Dr Amit Aggarwal, Executive Director of Medical Affairs at the ABPI said: “This consultation aims to tighten up and simplify some elements of the Code itself, while strengthening the powers of the PMCPA as a robust and efficient regulator. The use of QR codes on printed materials as an option to access prescribing information is an example of the continuous process of modernising the Code, which will give healthcare professionals greater ease of reference to essential and up-to-date information for their work."

The consultation closes 29 February, after which the 2024 Code will be published in Q2 2024 to come into force three months after publication date. The current 2021 ABPI Code of Practice will remain in force until then. Manufacturers should keep an eye on any updates and be prepared to update their 2024 strategy and relevant practices to ensure compliance with the latest industry standards where possible.

CMA to support pharmaceutical companies working together on access to combination therapies

The UK Competition and Markets Authority (CMA) has published a statement confirming that it will support pharmaceutical companies working together specifically on making combination therapies available to NHS patients in the UK.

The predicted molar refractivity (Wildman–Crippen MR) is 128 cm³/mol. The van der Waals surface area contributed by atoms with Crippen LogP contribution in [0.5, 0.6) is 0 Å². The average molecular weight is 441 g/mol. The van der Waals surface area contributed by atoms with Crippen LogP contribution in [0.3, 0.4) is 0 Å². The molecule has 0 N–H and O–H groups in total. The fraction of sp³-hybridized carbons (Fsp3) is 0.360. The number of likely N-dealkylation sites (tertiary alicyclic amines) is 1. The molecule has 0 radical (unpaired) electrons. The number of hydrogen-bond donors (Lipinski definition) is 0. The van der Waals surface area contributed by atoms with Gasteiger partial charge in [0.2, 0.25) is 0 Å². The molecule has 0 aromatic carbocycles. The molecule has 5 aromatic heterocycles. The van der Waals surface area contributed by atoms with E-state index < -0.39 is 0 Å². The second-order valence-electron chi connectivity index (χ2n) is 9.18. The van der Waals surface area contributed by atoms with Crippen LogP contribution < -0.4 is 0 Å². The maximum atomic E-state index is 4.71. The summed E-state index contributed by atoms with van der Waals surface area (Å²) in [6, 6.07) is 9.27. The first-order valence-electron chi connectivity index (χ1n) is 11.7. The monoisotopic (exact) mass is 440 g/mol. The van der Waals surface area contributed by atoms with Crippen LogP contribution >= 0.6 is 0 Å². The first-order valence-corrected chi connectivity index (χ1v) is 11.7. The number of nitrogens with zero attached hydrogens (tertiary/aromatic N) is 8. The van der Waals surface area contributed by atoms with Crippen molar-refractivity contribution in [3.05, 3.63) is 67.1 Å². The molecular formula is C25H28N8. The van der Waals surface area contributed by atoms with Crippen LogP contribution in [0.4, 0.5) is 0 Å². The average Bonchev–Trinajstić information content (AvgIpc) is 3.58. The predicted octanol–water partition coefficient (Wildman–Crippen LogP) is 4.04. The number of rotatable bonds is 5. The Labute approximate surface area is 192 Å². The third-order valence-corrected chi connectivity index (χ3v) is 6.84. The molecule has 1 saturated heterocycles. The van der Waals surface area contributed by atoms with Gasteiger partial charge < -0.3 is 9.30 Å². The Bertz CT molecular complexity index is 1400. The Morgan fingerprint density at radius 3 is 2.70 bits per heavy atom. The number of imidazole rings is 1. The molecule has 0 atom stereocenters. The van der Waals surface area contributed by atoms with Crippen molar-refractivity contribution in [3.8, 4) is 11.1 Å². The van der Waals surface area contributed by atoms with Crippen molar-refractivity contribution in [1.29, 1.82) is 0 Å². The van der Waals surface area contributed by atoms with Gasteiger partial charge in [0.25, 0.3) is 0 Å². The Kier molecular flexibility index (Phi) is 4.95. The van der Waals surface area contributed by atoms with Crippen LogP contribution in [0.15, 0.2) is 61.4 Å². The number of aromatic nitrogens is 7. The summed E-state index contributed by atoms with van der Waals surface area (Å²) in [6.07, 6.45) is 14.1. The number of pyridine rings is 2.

The statement clarifies that it will not prioritise enforcement action against medicine manufacturers when the parties have implemented a specific "negotiation framework" and are engaging in good faith. The APHI has welcomed this statement stating: "It is a major step forward for the many patients who need and deserve access to these ground-breaking therapies. It is a world-first and a great example of the UK setting the standard for other health systems faced with similar challenges. The ABPI will continue to work with NICE and NHS England on further steps to support access to combination therapies.”

For those companies working together to bring to market combination therapies, this statement that the CMA will not be taking action against these practices will be welcomed. At the same time, companies should be mindful of the statement and the conditions that are required to avoid investigation by the CMA.


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* This article is current as of the date of its publication and does not necessarily reflect the present state of the law or relevant regulation.